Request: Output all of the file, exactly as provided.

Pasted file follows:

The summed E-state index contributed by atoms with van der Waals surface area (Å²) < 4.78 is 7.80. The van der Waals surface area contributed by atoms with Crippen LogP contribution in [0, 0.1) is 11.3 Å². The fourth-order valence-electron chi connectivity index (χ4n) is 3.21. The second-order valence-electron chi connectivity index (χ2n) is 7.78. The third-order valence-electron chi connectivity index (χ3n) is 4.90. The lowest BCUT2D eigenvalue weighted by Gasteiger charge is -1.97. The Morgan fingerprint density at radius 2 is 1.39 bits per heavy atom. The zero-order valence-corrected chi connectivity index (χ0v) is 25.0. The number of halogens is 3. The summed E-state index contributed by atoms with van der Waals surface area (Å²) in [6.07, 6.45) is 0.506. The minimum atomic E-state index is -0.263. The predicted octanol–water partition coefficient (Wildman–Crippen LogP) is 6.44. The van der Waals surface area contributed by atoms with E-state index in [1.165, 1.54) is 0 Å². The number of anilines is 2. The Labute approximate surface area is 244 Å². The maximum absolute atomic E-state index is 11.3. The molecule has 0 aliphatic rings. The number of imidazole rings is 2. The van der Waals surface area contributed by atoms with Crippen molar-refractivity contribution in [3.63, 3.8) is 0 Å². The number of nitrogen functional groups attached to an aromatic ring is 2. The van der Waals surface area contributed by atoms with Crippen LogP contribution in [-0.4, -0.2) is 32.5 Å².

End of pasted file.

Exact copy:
The summed E-state index contributed by atoms with van der Waals surface area (Å²) < 4.78 is 7.80. The van der Waals surface area contributed by atoms with Crippen LogP contribution in [0, 0.1) is 11.3 Å². The fourth-order valence-electron chi connectivity index (χ4n) is 3.21. The second-order valence-electron chi connectivity index (χ2n) is 7.78. The third-order valence-electron chi connectivity index (χ3n) is 4.90. The lowest BCUT2D eigenvalue weighted by Gasteiger charge is -1.97. The Morgan fingerprint density at radius 2 is 1.39 bits per heavy atom. The zero-order valence-corrected chi connectivity index (χ0v) is 25.0. The number of halogens is 3. The summed E-state index contributed by atoms with van der Waals surface area (Å²) in [6.07, 6.45) is 0.506. The minimum atomic E-state index is -0.263. The predicted octanol–water partition coefficient (Wildman–Crippen LogP) is 6.44. The van der Waals surface area contributed by atoms with E-state index in [1.165, 1.54) is 0 Å². The number of anilines is 2. The Labute approximate surface area is 244 Å². The maximum absolute atomic E-state index is 11.3. The molecule has 0 aliphatic rings. The number of imidazole rings is 2. The van der Waals surface area contributed by atoms with Crippen molar-refractivity contribution in [3.63, 3.8) is 0 Å². The number of nitrogen functional groups attached to an aromatic ring is 2. The van der Waals surface area contributed by atoms with Crippen LogP contribution in [-0.4, -0.2) is 32.5 Å².